In a public statement to the nation after Canada’s 1970 October Crisis, in which terrorists abducted and then murdered a provincial public official, prime minister Pierre Trudeau justified his government’s controversial use of the War Measures Act (whereby the army was dispatched on the streets of Montreal) thus:

Democracy first must preserve itself…there is ample room for opposition and dissent, but none for intimidation and terror.

It has not always worked out that way. Whether in America, Britain or Northern Ireland, when the rules of the game are so blatantly breached by the high and mighty who are supposed to know better, and are not properly enforced by those who are meant to do the enforcing, is it any wonder why more and more of us are not bothering to turn out to vote – our own way, perhaps, of wondering out loud whether democracy really is worth preserving?

Based in Birmingham, Dan is a journalist, broadcaster and actor.

  • johnny lately

    We get it. Lets brush the wrongdoings of Hilary Clinton and her election campaign under the carpet along with those thousands of leaked emails showing the Clintons to be criminals and parasites of the worst order and the type of people who would stoop to any means necessary in order to access and weild power. All the while Trump is being demonised by a compliant and increasingly biased media that ignores the truth and attempts to dupe the masses that its all a conspiracy by the Russians to undermine Clinton.

    The world is getting weary of the truth according to global corporations who control the media and finance the election campaigns of snake oil salesmen and carpetbaggers like the Clintons who once elected abandon the needs of the people they duped into voting for them and act according to the wises of their financiers by imposing Western style democracy and corruption on the entire planet regardless of the cost in human life and suffering. The threat of Nuclear war and the unimaginable loss of life as a result is being considered by the puppets of those global corporations in order to bring more wealth and control to themselves and the chosen few.

    A vote for Clinton would be like a turkey voting for Christmas.

  • Sir Rantsalot

    Dan, What you are writing about Trump is the most obvious nonsense I have read in a long time, and I read Sluggerotoole !! Your ” * ” points are so twisted from reality, that I’m guessing you must have gone through 3 or 4 or 5 steps, before landing on your best misleading choice of words. Nice work 🙂

    We the public can see exactly what is going on with the desperate controlled propaganda MSM. The US TV news media is in a different league to our quietly biased BBC reporting. The wave of people that are now awake to globalist manipulation is enormous and getting bigger every day. You can watch all of Trumps rallies on YouTube. There are 10s of thousands at them, and thousands more outside because there is no room. Watch any of the recent speeches and you can see him state plainly how this election is about beating the globalist control, via puppet Hillary. The peaceful future of the world depends on stopping Hillary getting into the White House. If she does, then nuclear war will be soon to follow.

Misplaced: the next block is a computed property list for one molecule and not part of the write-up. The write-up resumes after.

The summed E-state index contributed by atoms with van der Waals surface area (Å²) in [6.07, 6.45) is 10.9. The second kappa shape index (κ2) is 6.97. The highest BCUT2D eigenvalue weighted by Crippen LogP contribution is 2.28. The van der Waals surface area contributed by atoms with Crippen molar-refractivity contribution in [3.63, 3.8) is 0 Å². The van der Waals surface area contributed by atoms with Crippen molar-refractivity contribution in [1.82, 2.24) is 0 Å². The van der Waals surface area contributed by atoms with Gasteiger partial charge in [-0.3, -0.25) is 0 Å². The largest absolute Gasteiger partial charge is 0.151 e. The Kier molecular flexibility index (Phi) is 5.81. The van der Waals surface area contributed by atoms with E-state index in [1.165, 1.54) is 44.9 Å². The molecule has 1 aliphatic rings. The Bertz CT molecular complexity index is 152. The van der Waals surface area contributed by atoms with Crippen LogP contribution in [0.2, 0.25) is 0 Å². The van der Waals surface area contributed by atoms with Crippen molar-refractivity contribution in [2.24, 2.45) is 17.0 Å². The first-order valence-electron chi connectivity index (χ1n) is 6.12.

• Sir Rantsalot

    PS, here is the recent hidden camera exposure of senior Democrat election workers telling in their own words how they pay people to go to Trump rallies and cause fights. Have you seen this yet? Nearly 6mil views so far over 1 week online.


  • Roger

    If we talk of violence, for balance mention should be made of Clinton’s stated intention to impose a No Fly Zone (aka Another Libya) on Syria.

  • Sir Rantsalot

    Her statement to respond to cyber attack with military force, is the scariest thing for me. No proof of anything and then just launch an attack on Russia.

  • Erewhon888

    Short form: Hillary had the great idea of sending “ducks” to Trump rallies. Her team expected to capitalise on the likely violence that they could create; https://www.youtube.com/watch?v=EEQvsK5w-jY

  • Erewhon888

    It seems that your prose became mangled as the level of purple was driven higher.
    “In short, Clinton has, during her extremely ignoble campaign, proved herself worthy not just of summons and arrest, but immediate CNN-filmed forced frog-marching to the nearest magistrates’ court, several times over. The only question is, why has she not been arrested? The short answer is, because she is rich and powerful enough, because she has an enormous political party behind her (regardless of how uneasy many of the Democrat Party’s Bernie Sanders’ supporters may be about having her as their presidential nominee), and because her campaign has built up an army of evidence-ignoring supporters who are absolutely crazy, and who so love their impoverishment that they never tire of chanting “I’m with her” – as if they are incapable of doing research or investigation. She is, essentially, untouchable. Untouchable people do tend to be immune from arrest.”

  • Sir Rantsalot

    Going to watch this one tonight. Pity its not on TV, I wonder why ! 🙂

  • SeaanUiNeill